Extract standardization

EEDS standardization was carried out using high-performance liquid chromatography (HPLC) with biochanin A as the standard compound; this substance is the major constituent of D. sissoo leaves.4,25 The HPLC instrument (Shimadzu) was supplied with an SPD-10AVP ultraviolet-visible detector, reciprocating LC-10 ATVP pumps, a Phenomenex C-18 column (250 mm x 4.6 mm, 5 µm), and a Rheodyne injector. The data were acquired and processed using LC-solution software, version 6.42. Acetonitrile and ammonium acetate (10 Mm) were used as the mobile phase, which was fluxed at a flow rate of 1 mL/min. The corresponding chromatograms were recorded at 200 nm, and the injection volume was 20 µL. The standard calibration curve of biochanin A was prepared using five different concentrations ranging from 1 µg/mL to 5 µg/mL. Stock solutions of the standard and sample were prepared in methanol (10 mg/mL), filtered through 0.22 µm filter paper, and sonicated for 10 min.


Animals

Male Wistar rats (350-400 g) were acquired from Lala Lajpat Rai University of Veterinary and Animal Sciences, Hisar, Haryana, India, housed in an animal house maintained under standard laboratory conditions (temperature: 24°C±2°C, relative humidity: 60%-70%, light cycle: 12 h natural light, 12 h dark), and provided water and food as required. The research protocol was approved by the Institutional Animal Ethics Committee (approval date:13.6.2016; approval no: JCDMCOP/IAEC/06/16/36) of JCDM College of Pharmacy. Ethical guidelines were followed during all animal experiments.


Animal groups and drug treatment

The rats were randomly assigned to five groups with eight animals in each group as follows: Group 1; sham control group: Rats were administered the vehicle (4 µL) ICV group 2; Aβ group: Rats were injected with Aβ (1-42) (4 µL) ICV; group 3; Aβ + EEDS (300 mg/kg) group: Aβ model rats were pre-treated with EEDS (300 mg/kg) for 2 weeks; group 4; Aβ + EEDS (500 mg/kg) group: Aβ model rats were pre-treated with EEDS (500 mg/kg) for 2 weeks; group 5; standard group: Aβ model rats were treated with the standard anti AD drug donepezil (5 mg/kg). The doses of D. sissoo extract used for treatment were selected on the basis of previous reports.5,8 The drug treatment schedule is presented in Figure 1.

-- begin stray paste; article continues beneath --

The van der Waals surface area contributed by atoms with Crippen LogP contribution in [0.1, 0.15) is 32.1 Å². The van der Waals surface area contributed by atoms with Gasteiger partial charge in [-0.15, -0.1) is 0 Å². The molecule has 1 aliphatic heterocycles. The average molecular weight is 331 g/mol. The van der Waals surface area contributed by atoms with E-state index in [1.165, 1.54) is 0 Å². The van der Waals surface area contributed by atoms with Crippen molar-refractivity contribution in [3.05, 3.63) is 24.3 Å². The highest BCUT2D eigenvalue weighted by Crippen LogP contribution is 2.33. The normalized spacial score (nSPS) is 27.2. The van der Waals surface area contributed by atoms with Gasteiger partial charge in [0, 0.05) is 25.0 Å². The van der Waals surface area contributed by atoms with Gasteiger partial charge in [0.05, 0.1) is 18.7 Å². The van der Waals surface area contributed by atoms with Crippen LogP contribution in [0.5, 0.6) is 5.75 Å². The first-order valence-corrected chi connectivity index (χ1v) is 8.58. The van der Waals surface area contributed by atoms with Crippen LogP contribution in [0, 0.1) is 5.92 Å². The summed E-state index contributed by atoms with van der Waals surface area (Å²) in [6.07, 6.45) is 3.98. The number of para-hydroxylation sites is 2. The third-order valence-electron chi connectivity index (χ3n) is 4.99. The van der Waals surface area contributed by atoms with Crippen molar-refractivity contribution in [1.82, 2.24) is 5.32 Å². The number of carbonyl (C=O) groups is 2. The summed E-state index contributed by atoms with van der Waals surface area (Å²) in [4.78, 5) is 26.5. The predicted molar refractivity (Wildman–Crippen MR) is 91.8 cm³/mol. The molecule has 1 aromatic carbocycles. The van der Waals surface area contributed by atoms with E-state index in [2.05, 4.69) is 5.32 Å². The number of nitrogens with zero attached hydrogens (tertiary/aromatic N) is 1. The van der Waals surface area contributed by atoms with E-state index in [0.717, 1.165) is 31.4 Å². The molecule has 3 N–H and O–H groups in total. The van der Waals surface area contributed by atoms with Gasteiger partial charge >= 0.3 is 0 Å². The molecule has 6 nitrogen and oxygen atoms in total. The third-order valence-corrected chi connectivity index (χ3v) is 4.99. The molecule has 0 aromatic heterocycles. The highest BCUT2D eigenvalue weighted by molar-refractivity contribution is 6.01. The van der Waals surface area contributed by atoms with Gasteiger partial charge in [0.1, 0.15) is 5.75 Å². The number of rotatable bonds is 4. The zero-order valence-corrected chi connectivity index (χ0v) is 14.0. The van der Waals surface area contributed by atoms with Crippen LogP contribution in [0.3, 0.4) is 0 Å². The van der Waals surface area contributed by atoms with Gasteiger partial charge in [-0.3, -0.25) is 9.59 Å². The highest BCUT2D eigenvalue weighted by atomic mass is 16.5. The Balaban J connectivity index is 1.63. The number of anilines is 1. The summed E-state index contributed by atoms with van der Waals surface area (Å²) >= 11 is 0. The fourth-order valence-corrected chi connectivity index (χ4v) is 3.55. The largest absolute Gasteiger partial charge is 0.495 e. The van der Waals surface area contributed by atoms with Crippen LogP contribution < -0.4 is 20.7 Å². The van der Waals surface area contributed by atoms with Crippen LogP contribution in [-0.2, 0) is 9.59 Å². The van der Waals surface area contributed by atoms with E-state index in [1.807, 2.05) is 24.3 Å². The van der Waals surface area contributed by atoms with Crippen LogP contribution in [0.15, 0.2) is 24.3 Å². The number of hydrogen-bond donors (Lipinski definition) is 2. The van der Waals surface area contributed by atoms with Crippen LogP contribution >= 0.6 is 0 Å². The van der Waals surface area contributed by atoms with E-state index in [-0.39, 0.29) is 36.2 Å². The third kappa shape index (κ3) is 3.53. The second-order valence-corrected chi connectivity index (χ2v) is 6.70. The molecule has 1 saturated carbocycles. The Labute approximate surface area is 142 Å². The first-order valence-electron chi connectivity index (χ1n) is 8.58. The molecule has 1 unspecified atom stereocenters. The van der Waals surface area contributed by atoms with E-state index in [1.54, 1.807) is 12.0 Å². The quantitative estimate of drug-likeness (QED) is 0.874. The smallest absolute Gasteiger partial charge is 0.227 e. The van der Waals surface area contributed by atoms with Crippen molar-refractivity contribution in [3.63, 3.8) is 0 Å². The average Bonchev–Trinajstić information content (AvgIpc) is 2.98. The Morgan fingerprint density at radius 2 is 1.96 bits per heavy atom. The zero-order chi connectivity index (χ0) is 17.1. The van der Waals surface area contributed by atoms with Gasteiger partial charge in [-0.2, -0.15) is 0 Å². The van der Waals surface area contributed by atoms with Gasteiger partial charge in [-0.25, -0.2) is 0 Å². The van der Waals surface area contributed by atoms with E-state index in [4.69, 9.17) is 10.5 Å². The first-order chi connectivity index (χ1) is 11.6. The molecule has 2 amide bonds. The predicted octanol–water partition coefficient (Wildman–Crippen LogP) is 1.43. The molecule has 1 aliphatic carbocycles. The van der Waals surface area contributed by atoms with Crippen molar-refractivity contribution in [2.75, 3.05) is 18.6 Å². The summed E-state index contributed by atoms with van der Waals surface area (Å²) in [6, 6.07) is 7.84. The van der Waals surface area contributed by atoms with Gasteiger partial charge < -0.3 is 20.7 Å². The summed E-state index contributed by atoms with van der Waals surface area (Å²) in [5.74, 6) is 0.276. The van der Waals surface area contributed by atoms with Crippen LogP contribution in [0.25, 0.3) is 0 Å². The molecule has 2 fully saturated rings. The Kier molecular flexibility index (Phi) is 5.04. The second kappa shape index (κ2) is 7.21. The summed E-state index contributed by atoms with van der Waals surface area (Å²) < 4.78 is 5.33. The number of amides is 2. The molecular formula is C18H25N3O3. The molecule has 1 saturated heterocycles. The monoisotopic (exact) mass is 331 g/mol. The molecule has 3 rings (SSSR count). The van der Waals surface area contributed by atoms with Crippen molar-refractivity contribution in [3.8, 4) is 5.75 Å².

Intracerebroventricular administration of Aβ (1-42)

Stereotaxic surgery was performed in rats for ICV administration of Aβ (1-42) to induce AD. Anesthesia was induced in rats by intraperitoneal injection of ketamine (100 mg/kg). The scalp was shaved, positioned in a stereotaxic frame, and dissected from the midline to expose the skull. Burr holes were drilled 2 mm posterior to the bregma, 1.5 mm lateral to the midline on either side of the skull, and 1.0 mm below the cortical surface to allow for cannula entry into the hippocampus. Exactly 4 µL of Aβ (1-42) dissolved in saline (1 µg/µL) was slowly infused into the hippocampal region through the installed holes using a Hamilton syringe. The sham group animals were treated with the same surgical procedure and received the same volume (4 µL) of vehicle after surgery. For post-surgical care, the animals were administered gentamycin (5 mg/kg, i.p.) to prevent infection.


Assessment of behavioral parameters


Morris water maze task